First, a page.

Axial precession is the change in Earth’s rotational axis. It is a slow change with a cycle of 25772 years. As a result, the role of pole star will pass from one star to another.
Contrary to flat-Earthers’ assertions, due to Earth’s axial precession, Polaris has not always been the North Star and will not remain as the North Star. The star Gamma Cephei will replace Polaris’ place in 2000 years as the North Star.
Continue reading “Earth’s Axial Precession”
The pole star Polaris is used to locate the position of the north celestial pole because it is a bright star that is conveniently located very close to it. However, there is no corresponding bright South Star near the south celestial pole. To locate the south celestial pole, we need to observe stars around it.
There is no South Star as useful as Polaris in the north. Flat-Earthers use it to “disprove” the existence of the south celestial pole, which cannot possibly exist if Earth were flat. In reality, the south celestial pole can be easily shown and located. There is simply no bright star near it.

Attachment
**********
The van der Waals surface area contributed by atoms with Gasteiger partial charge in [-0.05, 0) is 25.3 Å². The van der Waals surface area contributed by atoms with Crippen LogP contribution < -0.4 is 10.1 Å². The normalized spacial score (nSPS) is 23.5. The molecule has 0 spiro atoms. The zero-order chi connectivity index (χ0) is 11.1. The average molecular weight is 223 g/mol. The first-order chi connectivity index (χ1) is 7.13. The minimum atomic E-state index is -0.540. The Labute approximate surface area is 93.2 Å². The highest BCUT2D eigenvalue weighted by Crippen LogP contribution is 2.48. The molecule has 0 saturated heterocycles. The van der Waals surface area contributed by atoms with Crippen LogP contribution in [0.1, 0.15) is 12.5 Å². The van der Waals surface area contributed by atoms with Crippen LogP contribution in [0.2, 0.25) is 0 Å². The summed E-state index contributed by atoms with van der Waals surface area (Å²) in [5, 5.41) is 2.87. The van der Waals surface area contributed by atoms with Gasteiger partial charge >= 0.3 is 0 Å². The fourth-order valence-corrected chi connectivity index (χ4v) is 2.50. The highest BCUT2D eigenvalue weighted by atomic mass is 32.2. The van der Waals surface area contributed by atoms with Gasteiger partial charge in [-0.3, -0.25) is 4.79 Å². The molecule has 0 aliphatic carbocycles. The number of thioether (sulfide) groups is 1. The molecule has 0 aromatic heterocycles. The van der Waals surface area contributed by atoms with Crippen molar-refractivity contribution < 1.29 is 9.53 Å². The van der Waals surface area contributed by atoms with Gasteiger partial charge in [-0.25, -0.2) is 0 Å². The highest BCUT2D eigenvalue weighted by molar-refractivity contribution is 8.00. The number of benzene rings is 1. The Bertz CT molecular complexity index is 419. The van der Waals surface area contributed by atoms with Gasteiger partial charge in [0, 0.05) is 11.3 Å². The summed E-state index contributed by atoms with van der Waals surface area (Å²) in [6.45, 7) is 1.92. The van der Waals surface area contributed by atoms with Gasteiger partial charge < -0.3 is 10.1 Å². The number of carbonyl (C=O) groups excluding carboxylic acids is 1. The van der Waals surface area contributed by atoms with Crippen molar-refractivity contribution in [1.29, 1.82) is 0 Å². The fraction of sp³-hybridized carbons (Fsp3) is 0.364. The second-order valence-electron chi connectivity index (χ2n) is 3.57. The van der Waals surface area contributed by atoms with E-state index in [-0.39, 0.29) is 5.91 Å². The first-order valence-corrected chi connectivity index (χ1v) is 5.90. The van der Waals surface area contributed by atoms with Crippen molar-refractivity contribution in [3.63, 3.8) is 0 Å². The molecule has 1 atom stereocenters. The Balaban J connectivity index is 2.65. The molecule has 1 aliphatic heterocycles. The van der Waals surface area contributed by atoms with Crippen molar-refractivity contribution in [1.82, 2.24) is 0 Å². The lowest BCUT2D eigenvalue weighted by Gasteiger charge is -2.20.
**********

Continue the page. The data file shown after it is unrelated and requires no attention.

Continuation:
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If we look south in any location in the southern hemisphere, we will see the same set of stars. The stars are seen rotating around the south celestial pole, in the Octans constellation, near the star Sigma Octantis.
This phenomenon can never be explained in the flat-Earth model. Looking at the so-called ‘flat-Earth map’, we should see another set of stars on a different location in the southern hemisphere. The reason is that the flat-Earth model is a false representation of the Earth.
Continue reading “Stars in the Southern Sky: Evidence That the Earth is a Rotating Sphere”